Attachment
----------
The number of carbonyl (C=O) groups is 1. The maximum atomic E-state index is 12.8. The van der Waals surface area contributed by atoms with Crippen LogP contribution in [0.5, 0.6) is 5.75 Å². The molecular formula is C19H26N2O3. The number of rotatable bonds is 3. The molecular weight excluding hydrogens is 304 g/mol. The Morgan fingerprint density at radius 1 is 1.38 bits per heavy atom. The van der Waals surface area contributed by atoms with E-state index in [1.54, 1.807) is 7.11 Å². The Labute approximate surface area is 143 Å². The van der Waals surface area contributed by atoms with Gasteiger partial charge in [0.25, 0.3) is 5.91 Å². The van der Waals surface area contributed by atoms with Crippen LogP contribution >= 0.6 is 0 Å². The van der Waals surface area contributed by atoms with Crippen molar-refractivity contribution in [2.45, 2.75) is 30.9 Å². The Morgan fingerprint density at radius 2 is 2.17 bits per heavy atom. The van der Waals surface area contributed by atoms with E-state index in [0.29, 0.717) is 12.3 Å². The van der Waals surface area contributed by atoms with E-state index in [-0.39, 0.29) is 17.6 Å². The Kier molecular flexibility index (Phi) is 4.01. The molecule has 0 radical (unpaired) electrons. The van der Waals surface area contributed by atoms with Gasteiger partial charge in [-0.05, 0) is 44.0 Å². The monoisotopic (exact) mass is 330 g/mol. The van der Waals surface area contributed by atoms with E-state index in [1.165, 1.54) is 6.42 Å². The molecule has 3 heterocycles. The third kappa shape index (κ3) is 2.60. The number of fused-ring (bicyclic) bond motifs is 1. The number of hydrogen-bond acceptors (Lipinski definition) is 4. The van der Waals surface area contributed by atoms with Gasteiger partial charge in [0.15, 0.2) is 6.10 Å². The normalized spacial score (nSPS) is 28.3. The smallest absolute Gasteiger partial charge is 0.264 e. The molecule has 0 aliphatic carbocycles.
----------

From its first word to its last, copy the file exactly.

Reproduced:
The number of carbonyl (C=O) groups is 1. The maximum atomic E-state index is 12.8. The van der Waals surface area contributed by atoms with Crippen LogP contribution in [0.5, 0.6) is 5.75 Å². The molecular formula is C19H26N2O3. The number of rotatable bonds is 3. The molecular weight excluding hydrogens is 304 g/mol. The Morgan fingerprint density at radius 1 is 1.38 bits per heavy atom. The van der Waals surface area contributed by atoms with E-state index in [1.54, 1.807) is 7.11 Å². The Labute approximate surface area is 143 Å². The van der Waals surface area contributed by atoms with Gasteiger partial charge in [0.25, 0.3) is 5.91 Å². The van der Waals surface area contributed by atoms with Crippen LogP contribution >= 0.6 is 0 Å². The van der Waals surface area contributed by atoms with Crippen molar-refractivity contribution in [2.45, 2.75) is 30.9 Å². The Morgan fingerprint density at radius 2 is 2.17 bits per heavy atom. The van der Waals surface area contributed by atoms with E-state index in [0.29, 0.717) is 12.3 Å². The van der Waals surface area contributed by atoms with E-state index in [-0.39, 0.29) is 17.6 Å². The Kier molecular flexibility index (Phi) is 4.01. The molecule has 0 radical (unpaired) electrons. The van der Waals surface area contributed by atoms with Gasteiger partial charge in [-0.05, 0) is 44.0 Å². The monoisotopic (exact) mass is 330 g/mol. The van der Waals surface area contributed by atoms with E-state index in [1.165, 1.54) is 6.42 Å². The molecule has 3 heterocycles. The third kappa shape index (κ3) is 2.60. The number of fused-ring (bicyclic) bond motifs is 1. The number of hydrogen-bond acceptors (Lipinski definition) is 4. The van der Waals surface area contributed by atoms with Gasteiger partial charge in [0.15, 0.2) is 6.10 Å². The normalized spacial score (nSPS) is 28.3. The smallest absolute Gasteiger partial charge is 0.264 e. The molecule has 0 aliphatic carbocycles.